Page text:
Youth at work
Mirzayev, McDonald's Comes to Baku
In the fast-food business,
no company is more prestigious or better known worldwide than
McDonald's. On average, the company opens a new restaurant somewhere
in the world every day, with a grand total of more than 25,750
restaurants in 118 countries. The sun literally never sets on
the Golden Arches.
Photo: Magsud Mirzayev, 1999.
When Magsud Mirzayev (Maksud, spelled through Russian) ate his
first McDonald's hamburger in 1990, he had no idea it would be
a life-changing experience. He had walked into the new McDonald's
on Moscow's Pushkin Square. Magsud marveled at the high quality
of customer service and saw the potential of bringing the restaurant
franchise to Baku. Nine years later, that dream came true when
he opened the first McDonald's restaurant in Azerbaijan. Here
Magsud describes his struggle to bring McDonald's to Baku and
his vision for the future.
Ask Magsud Mirzayev about his very first visit to McDonald's
and you'll learn it was no ordinary experience for a 21-year-old
from Azerbaijan. "I was surprised that it was so fast and
clean, with very good service, a warm atmosphere and a friendly
team serving the customers," recalls Magsud, now 30. "Everyone
had a smile. And it wasn't expensive. People liked it because
they got very good quality at a reasonable price."
At most restaurants in the former Soviet Union, employees received
their salaries whether they served the customers or not. The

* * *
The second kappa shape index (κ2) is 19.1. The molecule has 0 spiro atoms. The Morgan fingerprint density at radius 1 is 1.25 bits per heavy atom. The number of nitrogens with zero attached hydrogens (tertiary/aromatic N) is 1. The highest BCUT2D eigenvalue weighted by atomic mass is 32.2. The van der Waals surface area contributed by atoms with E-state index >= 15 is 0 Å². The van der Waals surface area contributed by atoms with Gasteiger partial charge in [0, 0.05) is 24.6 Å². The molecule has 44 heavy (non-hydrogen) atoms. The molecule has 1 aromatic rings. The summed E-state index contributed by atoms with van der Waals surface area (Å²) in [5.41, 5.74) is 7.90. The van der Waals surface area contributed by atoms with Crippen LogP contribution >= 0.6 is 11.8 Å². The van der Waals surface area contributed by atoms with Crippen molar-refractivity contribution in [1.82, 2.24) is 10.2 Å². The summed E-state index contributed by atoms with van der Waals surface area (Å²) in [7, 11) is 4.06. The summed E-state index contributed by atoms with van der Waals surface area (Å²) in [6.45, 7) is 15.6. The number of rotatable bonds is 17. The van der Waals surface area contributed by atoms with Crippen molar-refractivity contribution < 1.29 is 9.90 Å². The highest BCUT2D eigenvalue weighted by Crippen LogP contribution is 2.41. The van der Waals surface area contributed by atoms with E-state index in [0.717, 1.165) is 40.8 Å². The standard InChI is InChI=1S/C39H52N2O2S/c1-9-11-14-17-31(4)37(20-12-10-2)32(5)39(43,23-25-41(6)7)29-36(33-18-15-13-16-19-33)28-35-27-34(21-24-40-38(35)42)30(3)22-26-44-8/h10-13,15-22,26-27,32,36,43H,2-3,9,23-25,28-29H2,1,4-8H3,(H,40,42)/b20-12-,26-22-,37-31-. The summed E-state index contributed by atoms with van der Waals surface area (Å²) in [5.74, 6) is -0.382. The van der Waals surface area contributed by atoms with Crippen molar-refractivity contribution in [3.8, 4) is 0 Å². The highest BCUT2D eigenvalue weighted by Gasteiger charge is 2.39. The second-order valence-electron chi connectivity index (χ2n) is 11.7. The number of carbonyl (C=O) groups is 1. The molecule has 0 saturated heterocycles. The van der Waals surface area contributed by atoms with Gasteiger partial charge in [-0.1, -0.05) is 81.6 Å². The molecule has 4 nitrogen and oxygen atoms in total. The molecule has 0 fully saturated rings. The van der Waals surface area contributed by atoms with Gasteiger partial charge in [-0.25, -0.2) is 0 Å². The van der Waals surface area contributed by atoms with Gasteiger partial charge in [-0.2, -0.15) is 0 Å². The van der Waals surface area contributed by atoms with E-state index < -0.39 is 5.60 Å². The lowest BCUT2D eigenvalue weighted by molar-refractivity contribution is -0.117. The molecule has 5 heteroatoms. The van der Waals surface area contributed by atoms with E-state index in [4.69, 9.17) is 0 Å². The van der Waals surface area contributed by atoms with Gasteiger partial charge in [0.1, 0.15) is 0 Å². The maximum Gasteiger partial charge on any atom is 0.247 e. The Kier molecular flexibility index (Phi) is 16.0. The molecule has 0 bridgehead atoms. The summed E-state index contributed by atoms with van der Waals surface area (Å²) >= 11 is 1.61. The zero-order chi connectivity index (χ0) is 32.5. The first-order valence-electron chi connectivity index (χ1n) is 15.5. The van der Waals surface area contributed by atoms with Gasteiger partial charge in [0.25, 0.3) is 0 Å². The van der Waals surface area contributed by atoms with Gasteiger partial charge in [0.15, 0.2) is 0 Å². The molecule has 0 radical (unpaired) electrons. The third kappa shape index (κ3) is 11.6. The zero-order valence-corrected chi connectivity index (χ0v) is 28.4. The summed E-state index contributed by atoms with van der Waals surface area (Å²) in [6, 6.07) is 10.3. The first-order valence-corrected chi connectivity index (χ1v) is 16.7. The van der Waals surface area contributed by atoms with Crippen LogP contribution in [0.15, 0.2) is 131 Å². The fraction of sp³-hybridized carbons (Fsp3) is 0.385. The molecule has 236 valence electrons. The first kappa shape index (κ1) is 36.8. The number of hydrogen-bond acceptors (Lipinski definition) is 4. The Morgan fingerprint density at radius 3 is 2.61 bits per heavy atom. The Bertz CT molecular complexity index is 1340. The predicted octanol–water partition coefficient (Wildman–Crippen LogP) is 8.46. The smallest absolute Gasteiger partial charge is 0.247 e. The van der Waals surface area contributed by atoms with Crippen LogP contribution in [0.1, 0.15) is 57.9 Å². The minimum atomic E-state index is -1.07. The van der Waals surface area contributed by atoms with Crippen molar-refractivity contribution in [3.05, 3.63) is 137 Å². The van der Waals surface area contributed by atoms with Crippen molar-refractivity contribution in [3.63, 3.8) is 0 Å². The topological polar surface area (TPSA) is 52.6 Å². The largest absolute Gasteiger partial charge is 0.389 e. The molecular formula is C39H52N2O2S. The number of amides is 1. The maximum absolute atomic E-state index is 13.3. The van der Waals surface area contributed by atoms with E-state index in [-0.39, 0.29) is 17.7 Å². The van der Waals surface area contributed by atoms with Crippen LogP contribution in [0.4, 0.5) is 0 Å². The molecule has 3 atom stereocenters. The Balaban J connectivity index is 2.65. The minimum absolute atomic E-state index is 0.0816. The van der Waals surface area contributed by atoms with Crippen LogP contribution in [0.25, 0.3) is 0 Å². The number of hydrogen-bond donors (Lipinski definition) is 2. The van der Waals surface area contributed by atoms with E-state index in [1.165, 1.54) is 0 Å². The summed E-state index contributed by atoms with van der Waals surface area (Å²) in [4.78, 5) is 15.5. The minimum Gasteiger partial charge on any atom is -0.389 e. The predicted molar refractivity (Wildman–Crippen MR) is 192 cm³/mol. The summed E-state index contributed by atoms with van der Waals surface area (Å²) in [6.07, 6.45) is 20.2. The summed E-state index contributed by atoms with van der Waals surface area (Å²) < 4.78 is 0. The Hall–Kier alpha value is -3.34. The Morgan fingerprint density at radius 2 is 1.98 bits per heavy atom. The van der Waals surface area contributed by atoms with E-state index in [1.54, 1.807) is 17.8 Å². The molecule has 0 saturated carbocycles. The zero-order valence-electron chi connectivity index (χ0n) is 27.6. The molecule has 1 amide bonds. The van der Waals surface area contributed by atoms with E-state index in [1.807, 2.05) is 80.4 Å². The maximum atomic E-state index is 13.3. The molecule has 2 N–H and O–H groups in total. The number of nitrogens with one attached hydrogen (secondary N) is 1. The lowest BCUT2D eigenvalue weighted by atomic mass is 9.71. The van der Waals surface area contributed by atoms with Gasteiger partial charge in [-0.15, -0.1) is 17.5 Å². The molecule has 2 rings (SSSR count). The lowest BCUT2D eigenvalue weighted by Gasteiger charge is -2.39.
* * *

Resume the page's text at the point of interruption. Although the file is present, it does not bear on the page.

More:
staff was very slow and usually indifferent. McDonald's was quite
the opposite - the employees were there to help the customers.
Food was served quickly, with a smile.
Fast-forward to November 6, 1999, the grand opening of Baku's
first-ever McDonald's off Fountain Square in the center of town.
Azerbaijan was only the second country in the Caucasus to get
a McDonald's; Georgia opened its first in February 1999. Magsud,
the Managing Director, helped make it all possible.
"It wasn't so easy to organize a McDonald's in Baku,"
Magsud admits. "It became possible because of the strong
financial support of Isgandar Khalilov (Iskender, spelled through
Russian), the owner of the McDonald's Development License in
Azerbaijan." Khalilov is a businessman who has invested
in sites such as the ISR Plaza, Ramstores, Mr. Bricolage and
The Fitness Club.
Magsud had studied at
both St. Petersburg University and Baku State University, graduating
with a degree in Foreign Relations. After working for the Ministry
of Foreign Affairs for a year, he realized that he wanted to
participate more in Azerbaijan's economic development. Bringing
McDonald's to Azerbaijan seemed like an ideal way to do just
Photo: Fireworks announced
the opening of McDonald's in Baku on November 6, 1999.
Magsud first approached McDonald's with his idea in 1996. At
the beginning of the negotiations, he thought that he would be
able to open a store within three to four months. The company
really liked the idea of coming to Azerbaijan, but there was
a great deal of training and preparation to be done first. Magsud
remembers, "The vice president told me: 'If you're going
to be the Managing Director for Azerbaijan, first you have to
get some experience working for McDonald's. Otherwise, we won't
give you permission to open one.'"
Magsud was surprised that the process would take longer than